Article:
[caption id="attachment_600" align="aligncenter" width="460"] Photo via http://ow.ly/H3SYz[/caption]
January's birthstone, the garnet, is a versatile stone because its chemical makeup allows it to be a very hard stone. Although popular throughout history, it is still a popular stone today, especially for those who were born during the first month of the year. Although most often seen in red, the garnet can be a found in varying colors throughout the rainbow. Colorless, all shades of red, all shades of orange, yellows, greens, and even purples and browns can describe the different varieties of this stone. Although they are beautiful in jewelry, there have been many other uses for the garnet throughout time.
Garnets have been found in jewelry that dates back as far as the ancient Roman, Greek, and Egyptian times, and it is believed that the garnet's warm red tone was even used in a lantern to illuminate Noah's ark as it sailed through the night. Necklaces made of red garnet were worn by pharaohs and were even added as prized possessions to their tombs along with their mummified bodies, upon burial. They were believed to be worn in the afterlife. In ancient Roman times, garnets were carved and used in signet rings, stamped into molten wax to be the secure closure of important documents. They were some of the most widely traded gems and were among the favorites of noble men and the clergy. Garnets were also carried by travelers and explorers because it was believed that the garnet was a protective stone and would prevent disaster and protect its wearer from evil. Garnets have been worn as jewels throughout time and are still widely worn today.
Where to Find Them
All of the different types of garnets can be found in different parts of the world. In the United States, garnet is mined in Alaska, Arizona, California, Colorado, Connecticut, Idaho, Montana, Nevada, New Hampshire, New York, North Carolina, Pennsylvania, Utah, and Virginia. In Africa, it can be found in Eastern Africa but also in Namibia, Kenya, Angola, Nigeria, Mali, and Madagascar. Other places around the world where garnets are found include Turkey, India, Sri Lanka, Europe, Russia, and Tanzania.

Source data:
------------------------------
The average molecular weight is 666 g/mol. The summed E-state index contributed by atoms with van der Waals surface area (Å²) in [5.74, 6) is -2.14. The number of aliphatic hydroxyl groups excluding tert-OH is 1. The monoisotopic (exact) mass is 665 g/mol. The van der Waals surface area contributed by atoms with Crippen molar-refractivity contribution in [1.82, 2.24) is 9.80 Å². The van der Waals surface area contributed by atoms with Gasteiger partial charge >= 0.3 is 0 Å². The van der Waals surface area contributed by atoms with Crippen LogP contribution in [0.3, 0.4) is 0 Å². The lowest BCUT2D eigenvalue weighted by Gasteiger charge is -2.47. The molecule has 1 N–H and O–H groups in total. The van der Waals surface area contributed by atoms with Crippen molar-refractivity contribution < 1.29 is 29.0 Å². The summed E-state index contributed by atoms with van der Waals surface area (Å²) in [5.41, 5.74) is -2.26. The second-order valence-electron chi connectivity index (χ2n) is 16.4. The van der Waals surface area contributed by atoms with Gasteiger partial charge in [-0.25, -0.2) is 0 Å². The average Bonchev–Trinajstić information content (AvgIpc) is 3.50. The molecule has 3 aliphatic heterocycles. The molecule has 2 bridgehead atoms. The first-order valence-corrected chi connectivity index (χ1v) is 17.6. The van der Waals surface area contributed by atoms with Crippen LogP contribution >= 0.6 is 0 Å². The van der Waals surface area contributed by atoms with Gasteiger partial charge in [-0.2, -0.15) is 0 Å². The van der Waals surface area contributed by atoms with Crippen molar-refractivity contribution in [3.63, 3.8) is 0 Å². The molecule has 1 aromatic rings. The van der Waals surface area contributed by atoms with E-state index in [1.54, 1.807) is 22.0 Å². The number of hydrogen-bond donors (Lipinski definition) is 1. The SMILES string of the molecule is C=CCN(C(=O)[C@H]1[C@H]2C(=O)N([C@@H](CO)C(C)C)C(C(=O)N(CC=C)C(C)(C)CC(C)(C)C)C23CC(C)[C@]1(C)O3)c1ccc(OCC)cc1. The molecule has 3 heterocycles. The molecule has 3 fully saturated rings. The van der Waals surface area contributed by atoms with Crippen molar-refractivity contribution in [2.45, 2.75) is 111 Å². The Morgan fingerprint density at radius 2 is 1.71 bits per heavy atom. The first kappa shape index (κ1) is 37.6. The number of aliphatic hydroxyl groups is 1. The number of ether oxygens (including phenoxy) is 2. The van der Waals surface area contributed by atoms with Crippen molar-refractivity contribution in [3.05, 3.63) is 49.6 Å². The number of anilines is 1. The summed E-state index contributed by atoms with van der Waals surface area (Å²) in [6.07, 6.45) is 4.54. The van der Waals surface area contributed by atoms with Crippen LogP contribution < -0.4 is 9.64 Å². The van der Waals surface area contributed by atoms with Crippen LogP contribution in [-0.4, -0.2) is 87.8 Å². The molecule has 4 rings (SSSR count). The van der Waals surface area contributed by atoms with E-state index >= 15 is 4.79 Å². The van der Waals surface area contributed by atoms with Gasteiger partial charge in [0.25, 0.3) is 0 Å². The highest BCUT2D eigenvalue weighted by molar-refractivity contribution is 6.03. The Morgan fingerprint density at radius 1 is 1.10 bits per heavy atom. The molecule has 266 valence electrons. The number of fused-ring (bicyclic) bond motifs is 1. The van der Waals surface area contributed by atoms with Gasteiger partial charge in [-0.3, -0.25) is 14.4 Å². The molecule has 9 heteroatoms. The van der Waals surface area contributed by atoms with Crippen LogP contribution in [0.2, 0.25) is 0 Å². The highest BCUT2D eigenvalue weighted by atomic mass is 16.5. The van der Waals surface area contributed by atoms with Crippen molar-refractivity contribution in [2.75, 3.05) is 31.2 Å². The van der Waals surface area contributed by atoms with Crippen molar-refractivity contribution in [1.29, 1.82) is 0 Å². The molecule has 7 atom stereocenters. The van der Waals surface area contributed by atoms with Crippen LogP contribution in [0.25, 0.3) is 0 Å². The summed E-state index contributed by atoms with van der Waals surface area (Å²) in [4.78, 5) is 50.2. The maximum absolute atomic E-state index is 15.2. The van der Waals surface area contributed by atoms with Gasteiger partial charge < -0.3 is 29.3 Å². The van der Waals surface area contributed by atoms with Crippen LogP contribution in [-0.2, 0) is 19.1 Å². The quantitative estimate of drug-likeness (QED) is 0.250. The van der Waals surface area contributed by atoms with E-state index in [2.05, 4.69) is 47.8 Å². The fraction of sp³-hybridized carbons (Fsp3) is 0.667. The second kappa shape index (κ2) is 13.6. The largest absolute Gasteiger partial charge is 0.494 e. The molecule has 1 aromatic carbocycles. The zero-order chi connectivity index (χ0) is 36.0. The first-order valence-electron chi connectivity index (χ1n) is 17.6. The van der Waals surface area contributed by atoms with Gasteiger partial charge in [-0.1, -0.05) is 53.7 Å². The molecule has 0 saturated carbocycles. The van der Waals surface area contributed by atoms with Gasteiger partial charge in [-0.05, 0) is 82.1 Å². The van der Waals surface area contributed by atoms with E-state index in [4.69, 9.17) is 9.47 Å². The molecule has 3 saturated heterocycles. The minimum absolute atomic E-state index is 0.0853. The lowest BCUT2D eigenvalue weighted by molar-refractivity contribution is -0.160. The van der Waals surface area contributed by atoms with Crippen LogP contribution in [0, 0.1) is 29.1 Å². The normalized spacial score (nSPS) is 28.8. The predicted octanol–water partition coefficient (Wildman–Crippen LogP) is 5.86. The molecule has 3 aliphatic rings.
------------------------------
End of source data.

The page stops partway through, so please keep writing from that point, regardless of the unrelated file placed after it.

Garnets are formed from a number of different minerals, so they can look very different. Most often, the garnet is thought of as red in color. This is the pyrope and almandine garnet, which makes the stone appear anywhere from an orange-red to a purple. Other varieties include the grossular, which can range in color from colorless to reddish-brown and everywhere in between, including oranges, yellows, and greens. Spessartine forms mostly orange garnets, while andradite is mostly yellow-green and yellow. Demantoid is a more sought-after type of garnet and is usually a brilliant green color. Rhodolite is found in the more purple-red variety of garnets.
[caption id="attachment_603" align="aligncenter" width="330"] Photo by Mauro Cateb (Flickr)[/caption]
Garnets that are of the red variety, mostly almandine, pyrope, and rhodolite, don't have inclusions that are visible to the naked eye. Some orange types do have inclusions that you can easily see. The more translucent stones, usually grossular, are used for making beautiful beads, cabochons, and carvings.
Jewelers find that the garnet is an easy stone with which to work. Precautions must be taken when it comes to heat treatments, but other than refraining from knocking them around consistently, they are easy to use and insert into different jewelry pieces. They have great brilliance because of their refractive index. The shape of the raw crystals is round and grainy and can seem similar to the seeds in a pomegranate.
[caption id="attachment_604" align="aligncenter" width="394"] Photo by Strangell (Flickr)[/caption]
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